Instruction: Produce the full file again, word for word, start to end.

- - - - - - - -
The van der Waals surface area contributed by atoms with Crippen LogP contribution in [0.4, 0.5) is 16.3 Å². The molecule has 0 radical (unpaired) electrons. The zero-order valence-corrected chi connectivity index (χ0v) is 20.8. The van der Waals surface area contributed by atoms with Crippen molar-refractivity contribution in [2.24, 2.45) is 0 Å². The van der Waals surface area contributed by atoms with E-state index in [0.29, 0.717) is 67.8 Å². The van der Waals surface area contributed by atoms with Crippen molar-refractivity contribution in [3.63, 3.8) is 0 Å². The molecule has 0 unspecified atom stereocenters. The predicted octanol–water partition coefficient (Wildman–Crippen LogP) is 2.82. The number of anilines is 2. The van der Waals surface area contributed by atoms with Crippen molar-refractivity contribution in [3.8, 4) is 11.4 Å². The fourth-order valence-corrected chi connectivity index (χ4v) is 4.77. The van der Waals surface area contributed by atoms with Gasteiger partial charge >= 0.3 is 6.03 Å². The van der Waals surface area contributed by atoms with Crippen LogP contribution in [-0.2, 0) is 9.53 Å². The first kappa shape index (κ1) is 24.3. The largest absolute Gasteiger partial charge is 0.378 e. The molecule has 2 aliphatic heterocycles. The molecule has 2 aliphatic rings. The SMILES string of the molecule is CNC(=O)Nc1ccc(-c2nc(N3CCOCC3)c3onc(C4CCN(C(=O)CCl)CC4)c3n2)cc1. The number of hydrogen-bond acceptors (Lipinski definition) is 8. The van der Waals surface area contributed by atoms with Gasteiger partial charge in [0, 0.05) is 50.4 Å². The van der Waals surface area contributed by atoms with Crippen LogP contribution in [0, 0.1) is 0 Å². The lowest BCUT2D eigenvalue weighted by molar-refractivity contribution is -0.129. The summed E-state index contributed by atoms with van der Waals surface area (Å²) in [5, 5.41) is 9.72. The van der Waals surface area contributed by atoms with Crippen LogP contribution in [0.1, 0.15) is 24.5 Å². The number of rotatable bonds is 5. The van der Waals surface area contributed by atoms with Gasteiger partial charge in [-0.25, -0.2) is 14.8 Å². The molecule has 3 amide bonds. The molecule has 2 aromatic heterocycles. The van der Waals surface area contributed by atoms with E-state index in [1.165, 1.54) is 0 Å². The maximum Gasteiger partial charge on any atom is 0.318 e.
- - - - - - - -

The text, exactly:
The van der Waals surface area contributed by atoms with Crippen LogP contribution in [0.4, 0.5) is 16.3 Å². The molecule has 0 radical (unpaired) electrons. The zero-order valence-corrected chi connectivity index (χ0v) is 20.8. The van der Waals surface area contributed by atoms with Crippen molar-refractivity contribution in [2.24, 2.45) is 0 Å². The van der Waals surface area contributed by atoms with E-state index in [0.29, 0.717) is 67.8 Å². The van der Waals surface area contributed by atoms with Crippen molar-refractivity contribution in [3.63, 3.8) is 0 Å². The molecule has 0 unspecified atom stereocenters. The predicted octanol–water partition coefficient (Wildman–Crippen LogP) is 2.82. The number of anilines is 2. The van der Waals surface area contributed by atoms with Crippen molar-refractivity contribution in [3.8, 4) is 11.4 Å². The fourth-order valence-corrected chi connectivity index (χ4v) is 4.77. The van der Waals surface area contributed by atoms with Gasteiger partial charge >= 0.3 is 6.03 Å². The van der Waals surface area contributed by atoms with Crippen LogP contribution in [-0.2, 0) is 9.53 Å². The first kappa shape index (κ1) is 24.3. The largest absolute Gasteiger partial charge is 0.378 e. The molecule has 2 aliphatic heterocycles. The molecule has 2 aliphatic rings. The SMILES string of the molecule is CNC(=O)Nc1ccc(-c2nc(N3CCOCC3)c3onc(C4CCN(C(=O)CCl)CC4)c3n2)cc1. The number of hydrogen-bond acceptors (Lipinski definition) is 8. The van der Waals surface area contributed by atoms with Gasteiger partial charge in [0, 0.05) is 50.4 Å². The van der Waals surface area contributed by atoms with Crippen LogP contribution in [0, 0.1) is 0 Å². The lowest BCUT2D eigenvalue weighted by molar-refractivity contribution is -0.129. The summed E-state index contributed by atoms with van der Waals surface area (Å²) in [5, 5.41) is 9.72. The van der Waals surface area contributed by atoms with Crippen LogP contribution in [0.1, 0.15) is 24.5 Å². The number of rotatable bonds is 5. The van der Waals surface area contributed by atoms with Gasteiger partial charge in [-0.25, -0.2) is 14.8 Å². The molecule has 3 amide bonds. The molecule has 2 aromatic heterocycles. The van der Waals surface area contributed by atoms with E-state index in [1.165, 1.54) is 0 Å². The maximum Gasteiger partial charge on any atom is 0.318 e.